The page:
Charlie Weimers, a Swedish representative to the European Parliament who has taken a strong stand against the Islamic Republic and supported the protesters in Iran, gave the following interview to Kayhan Life last week.
In recent weeks, Mr. Weimers also reacted to the use of the Islamic Republic’s flag by the CNN network in its reporting on the execution of the wrestler Navid Afkari. He disapproved of the move, and posted a picture of the flag of pre-revolutionary Iran, featuring the lion and sun, which is recognized by the movements opposing the Islamic Republic.
“Noticed that CNN accompanied article about execution of Navid Afkari. the flag of the regime,” he tweeted. “We will continue the work to convince fellow EU lawmakers to pressure the mullahs. So that one day, we will see freedom-loving Iranians able to fly another flag on the streets of Tehran.”
Mr. Weimers, you have stood with the protestors in Iran. Your party, the European Conservatives and Reformists Group, launched a Resolution on December 17 asking for a condemnation of Iran’s violent crackdown against demonstrators during the November protests, and asking the Iranian government to ensure that all detainees have proper legal representation and that officials respect Iranians’ right to freedom of expression and assembly. The Resolution also called on the European Union to set up an independent inquiry into the protests. The bill was passed on December 19. Would you update us on its status?
The resolution, initiated by my political Group, expresses the position of the European Parliament and still stands. My colleagues and I continue to raise the various points reflected in the resolution in our relations with other EU institutions, member states and the Iranian regime.
These days in Iran, protesters who went to the streets in November 2019 and January 2018 and were arrested are facing long prison sentences and executions. Navid Afkari and Mohammad Salehi were two protesters who were executed in recent weeks. Meanwhile, Iranian Foreign Minister Mohammad Javad Zarif’s trip to five European countries was cancelled. What is the European Union’s position on the Islamic Republic?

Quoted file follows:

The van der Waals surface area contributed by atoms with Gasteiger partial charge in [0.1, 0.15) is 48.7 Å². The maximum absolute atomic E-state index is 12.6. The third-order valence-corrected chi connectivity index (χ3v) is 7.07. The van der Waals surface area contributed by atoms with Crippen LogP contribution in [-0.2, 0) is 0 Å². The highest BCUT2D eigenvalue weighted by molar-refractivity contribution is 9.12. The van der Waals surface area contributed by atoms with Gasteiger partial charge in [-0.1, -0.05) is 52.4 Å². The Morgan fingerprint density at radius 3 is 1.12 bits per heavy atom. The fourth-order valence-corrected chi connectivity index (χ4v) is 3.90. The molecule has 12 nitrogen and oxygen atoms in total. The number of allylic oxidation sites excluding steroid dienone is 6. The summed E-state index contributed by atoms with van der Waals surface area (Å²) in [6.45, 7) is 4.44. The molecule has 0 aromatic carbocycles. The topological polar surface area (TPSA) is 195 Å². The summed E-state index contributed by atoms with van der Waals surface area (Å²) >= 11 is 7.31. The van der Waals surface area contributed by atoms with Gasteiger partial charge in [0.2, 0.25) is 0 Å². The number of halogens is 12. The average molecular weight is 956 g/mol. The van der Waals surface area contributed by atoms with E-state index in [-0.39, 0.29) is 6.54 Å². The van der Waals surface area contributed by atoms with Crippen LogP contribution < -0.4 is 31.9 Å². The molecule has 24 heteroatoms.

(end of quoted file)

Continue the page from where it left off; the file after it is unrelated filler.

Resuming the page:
The EU and Sweden’s position vis-à-vis Iran is deplorable and wholly inadequate. Consider the case of Navid Afkari. Did the EU try to stop his death? Why didn’t the EEAS confirm that it did? To condemn the execution after it has taken place is not enough. Will the EU call for independent investigation into his murder?
Do you think that for European governments, trade relations between EU countries and Iran take precedence over human rights and the severe repression of protesters?
Yes, absolutely – money talks. The Mullahs are reaping the benefits from trade with the EU and we cannot afford to enable them. They are a real menace to their own people and the current regime is a serious threat to the stability and prosperity of the Middle East.
If the EU were indeed as committed to human rights as it claims to be, it needs to consistently speak out against the Iranian regime’s violent repression against its own citizens. It is important for the EU to stand strongly on its own principles and stand with the Iranian people against the violence and hold the corrupt mullah regime accountable.
The EU’s anti-immigration policies have affected refugees. On the other hand, we see that the authorities of the Islamic Republic and other Islamists have easily penetrated the European countries and have been given business, residency, and citizenship. What is your opinion about this?
We should use the Magnitsky Act to stop the flourishing of Islamists and Iranian regime elites in Europe. Their principles and ideology are abhorrent. The EU also needs to investigate Shiite extremist mosques in Europe, as many of them are working in the interests of the Islamic Republic
You recently tweeted a picture of the Iranian [pre-revolutionary] national flag, writing that freedom-loving Iranians would one day be able to fly another flag in the streets of Tehran. In your opinion, has the Islamic Republic reached a precarious situation?
I strongly believe the regime’s days are numbered. Cracks are widening and we cannot ease pressure now. I believe that the Iranian regime is fully aware of their existential crisis as well. Otherwise they would not need to opt for such repressive and violent tactics against dissidents in and outside Iran.
In your assessment, what are the prospects for the European Union standing with the people of Iran rather than with the regime in Tehran?
As long as member states continue their naïve view of the current Iranian regime I do not have high hopes. How can one expect the EU to stand with the Iranian people if the EU continues to believe in the false distinction between Hezbollah’s so-called ‘political’ and ‘military’ wings?
Once the EU accepts the Iranian regime’s true nature and the threat of Islamism, we can expect it to side with the Iranian people over the current Iranian regime.